CDC highlights blood infection decline


Central line blood infections decreased rapidly between 2011 and 2013, according to the Centers for Disease Control and Prevention (CDC). Its newly released update on healthcare-associated infections (HAI) details progress toward the ultimate goal of eliminating HAIs.

According to the update, progress has been made in the effort to eliminate infections that commonly threaten hospital patients, including a 46 percent decrease in central line-associated bloodstream infections (CLABSI) between 2008 and 2013. However, it says additional work is needed to continue to improve patient safety.

CDC’s Healthcare-Associated Infections (HAI) progress report is a snapshot of how each state and the country are doing in eliminating six infection types that hospitals are required to report to CDC.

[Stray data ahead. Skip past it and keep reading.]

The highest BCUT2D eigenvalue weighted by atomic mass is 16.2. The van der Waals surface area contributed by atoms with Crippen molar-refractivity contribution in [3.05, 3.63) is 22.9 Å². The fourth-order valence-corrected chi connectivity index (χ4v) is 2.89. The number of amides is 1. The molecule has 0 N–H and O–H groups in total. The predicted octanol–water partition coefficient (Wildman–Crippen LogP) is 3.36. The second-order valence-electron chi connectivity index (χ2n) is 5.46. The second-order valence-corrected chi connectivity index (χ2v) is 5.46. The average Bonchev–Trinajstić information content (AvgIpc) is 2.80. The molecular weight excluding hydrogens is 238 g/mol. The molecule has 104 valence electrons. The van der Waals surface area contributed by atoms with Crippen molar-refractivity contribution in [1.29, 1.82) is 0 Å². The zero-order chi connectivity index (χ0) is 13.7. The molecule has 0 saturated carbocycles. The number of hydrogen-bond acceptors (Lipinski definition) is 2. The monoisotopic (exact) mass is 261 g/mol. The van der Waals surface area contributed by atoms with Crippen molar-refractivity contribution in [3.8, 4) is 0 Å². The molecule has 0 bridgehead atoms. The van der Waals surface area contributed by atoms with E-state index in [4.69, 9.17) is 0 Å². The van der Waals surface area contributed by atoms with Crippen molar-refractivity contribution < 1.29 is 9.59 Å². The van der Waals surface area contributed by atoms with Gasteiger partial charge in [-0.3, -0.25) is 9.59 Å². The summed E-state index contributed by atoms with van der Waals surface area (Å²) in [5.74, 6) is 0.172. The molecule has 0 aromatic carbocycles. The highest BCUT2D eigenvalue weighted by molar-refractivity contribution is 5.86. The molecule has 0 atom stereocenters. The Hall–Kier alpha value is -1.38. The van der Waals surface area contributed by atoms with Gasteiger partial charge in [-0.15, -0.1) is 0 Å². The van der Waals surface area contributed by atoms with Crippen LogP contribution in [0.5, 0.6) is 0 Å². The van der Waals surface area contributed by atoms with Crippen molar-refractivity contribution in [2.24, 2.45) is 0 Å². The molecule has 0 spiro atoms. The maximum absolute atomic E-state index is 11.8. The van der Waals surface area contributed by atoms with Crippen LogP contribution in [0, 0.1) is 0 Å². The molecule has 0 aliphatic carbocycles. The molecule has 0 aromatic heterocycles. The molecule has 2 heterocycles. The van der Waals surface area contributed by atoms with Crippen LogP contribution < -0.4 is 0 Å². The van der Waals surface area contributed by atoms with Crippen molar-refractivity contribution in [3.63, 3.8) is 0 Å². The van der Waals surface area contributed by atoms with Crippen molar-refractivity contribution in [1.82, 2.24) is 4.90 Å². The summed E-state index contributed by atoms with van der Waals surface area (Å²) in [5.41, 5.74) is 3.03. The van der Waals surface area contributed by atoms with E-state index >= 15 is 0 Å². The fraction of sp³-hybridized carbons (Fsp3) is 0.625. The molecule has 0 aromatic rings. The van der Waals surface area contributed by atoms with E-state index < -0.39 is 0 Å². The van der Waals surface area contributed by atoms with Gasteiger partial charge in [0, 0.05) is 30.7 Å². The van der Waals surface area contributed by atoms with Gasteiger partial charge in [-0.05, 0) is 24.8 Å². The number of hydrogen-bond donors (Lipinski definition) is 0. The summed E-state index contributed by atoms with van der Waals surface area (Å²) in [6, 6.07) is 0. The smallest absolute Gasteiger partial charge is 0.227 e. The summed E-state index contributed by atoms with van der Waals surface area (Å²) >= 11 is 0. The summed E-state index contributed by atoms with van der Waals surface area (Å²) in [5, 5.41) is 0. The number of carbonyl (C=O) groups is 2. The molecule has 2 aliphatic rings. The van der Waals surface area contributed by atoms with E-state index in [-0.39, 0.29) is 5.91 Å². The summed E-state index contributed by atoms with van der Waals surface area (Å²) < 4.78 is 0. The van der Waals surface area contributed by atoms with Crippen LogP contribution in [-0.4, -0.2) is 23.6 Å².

For the first time, this year’s HAI progress report includes state-specific data about hospital lab-identified methicillin-resistant Staphylococcus aureus (MRSA) bloodstream infections and Clostridium difficile (C. difficile) infections (deadly diarrhea).

Since 2009, there has been a 6 percent increase in catheter-associated urinary tract infections (CAUTI) although initial data from 2014 seems to indicate that these infections have started to decrease.

 “Hospitals have made real progress to reduce some types of healthcare-associated infections - it can be done,” said CDC director Tom Frieden. “The key is for every hospital to have rigorous infection control programs to protect patients and healthcare workers, and for health care facilities and others to work together to reduce the many types of infections that haven’t decreased enough.”

CDC, HAI, CLABSI, MRSA, CAUTI, Tom Frieden, Risk Managment, US